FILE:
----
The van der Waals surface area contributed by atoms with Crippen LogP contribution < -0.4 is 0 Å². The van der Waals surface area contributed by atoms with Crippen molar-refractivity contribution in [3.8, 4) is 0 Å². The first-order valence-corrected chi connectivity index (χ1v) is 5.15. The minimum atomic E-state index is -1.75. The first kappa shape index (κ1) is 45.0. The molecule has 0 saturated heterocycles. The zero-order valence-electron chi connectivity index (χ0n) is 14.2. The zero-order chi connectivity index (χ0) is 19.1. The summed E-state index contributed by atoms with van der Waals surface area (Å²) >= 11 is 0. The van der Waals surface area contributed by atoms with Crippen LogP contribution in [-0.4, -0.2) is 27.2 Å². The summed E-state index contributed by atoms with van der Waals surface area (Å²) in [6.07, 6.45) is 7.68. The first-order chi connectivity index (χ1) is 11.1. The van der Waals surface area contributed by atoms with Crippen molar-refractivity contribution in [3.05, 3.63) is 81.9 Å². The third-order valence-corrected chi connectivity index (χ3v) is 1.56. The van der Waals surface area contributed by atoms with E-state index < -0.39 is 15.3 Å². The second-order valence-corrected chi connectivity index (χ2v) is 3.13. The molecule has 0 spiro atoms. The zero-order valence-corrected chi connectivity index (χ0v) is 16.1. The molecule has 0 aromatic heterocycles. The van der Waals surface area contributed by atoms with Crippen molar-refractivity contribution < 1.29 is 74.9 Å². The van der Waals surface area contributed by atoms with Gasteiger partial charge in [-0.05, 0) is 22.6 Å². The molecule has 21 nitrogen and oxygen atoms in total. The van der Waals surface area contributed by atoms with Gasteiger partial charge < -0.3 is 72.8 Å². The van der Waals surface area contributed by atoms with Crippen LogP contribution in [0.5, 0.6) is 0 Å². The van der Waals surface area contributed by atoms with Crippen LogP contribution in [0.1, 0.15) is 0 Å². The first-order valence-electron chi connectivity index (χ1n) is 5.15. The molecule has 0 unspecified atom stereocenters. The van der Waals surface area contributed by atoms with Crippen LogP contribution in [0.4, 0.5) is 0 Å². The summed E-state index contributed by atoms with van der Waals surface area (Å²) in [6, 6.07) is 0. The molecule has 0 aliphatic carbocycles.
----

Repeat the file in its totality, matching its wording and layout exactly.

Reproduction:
The van der Waals surface area contributed by atoms with Crippen LogP contribution < -0.4 is 0 Å². The van der Waals surface area contributed by atoms with Crippen molar-refractivity contribution in [3.8, 4) is 0 Å². The first-order valence-corrected chi connectivity index (χ1v) is 5.15. The minimum atomic E-state index is -1.75. The first kappa shape index (κ1) is 45.0. The molecule has 0 saturated heterocycles. The zero-order valence-electron chi connectivity index (χ0n) is 14.2. The zero-order chi connectivity index (χ0) is 19.1. The summed E-state index contributed by atoms with van der Waals surface area (Å²) >= 11 is 0. The van der Waals surface area contributed by atoms with Crippen LogP contribution in [-0.4, -0.2) is 27.2 Å². The summed E-state index contributed by atoms with van der Waals surface area (Å²) in [6.07, 6.45) is 7.68. The first-order chi connectivity index (χ1) is 11.1. The van der Waals surface area contributed by atoms with Crippen molar-refractivity contribution in [3.05, 3.63) is 81.9 Å². The third-order valence-corrected chi connectivity index (χ3v) is 1.56. The van der Waals surface area contributed by atoms with E-state index < -0.39 is 15.3 Å². The second-order valence-corrected chi connectivity index (χ2v) is 3.13. The molecule has 0 spiro atoms. The zero-order valence-corrected chi connectivity index (χ0v) is 16.1. The molecule has 0 aromatic heterocycles. The van der Waals surface area contributed by atoms with Crippen molar-refractivity contribution < 1.29 is 74.9 Å². The van der Waals surface area contributed by atoms with Gasteiger partial charge in [-0.05, 0) is 22.6 Å². The molecule has 21 nitrogen and oxygen atoms in total. The van der Waals surface area contributed by atoms with Gasteiger partial charge < -0.3 is 72.8 Å². The van der Waals surface area contributed by atoms with Crippen LogP contribution in [0.5, 0.6) is 0 Å². The van der Waals surface area contributed by atoms with Crippen LogP contribution in [0.1, 0.15) is 0 Å². The first-order valence-electron chi connectivity index (χ1n) is 5.15. The molecule has 0 unspecified atom stereocenters. The van der Waals surface area contributed by atoms with Crippen LogP contribution in [0.4, 0.5) is 0 Å². The summed E-state index contributed by atoms with van der Waals surface area (Å²) in [6, 6.07) is 0. The molecule has 0 aliphatic carbocycles.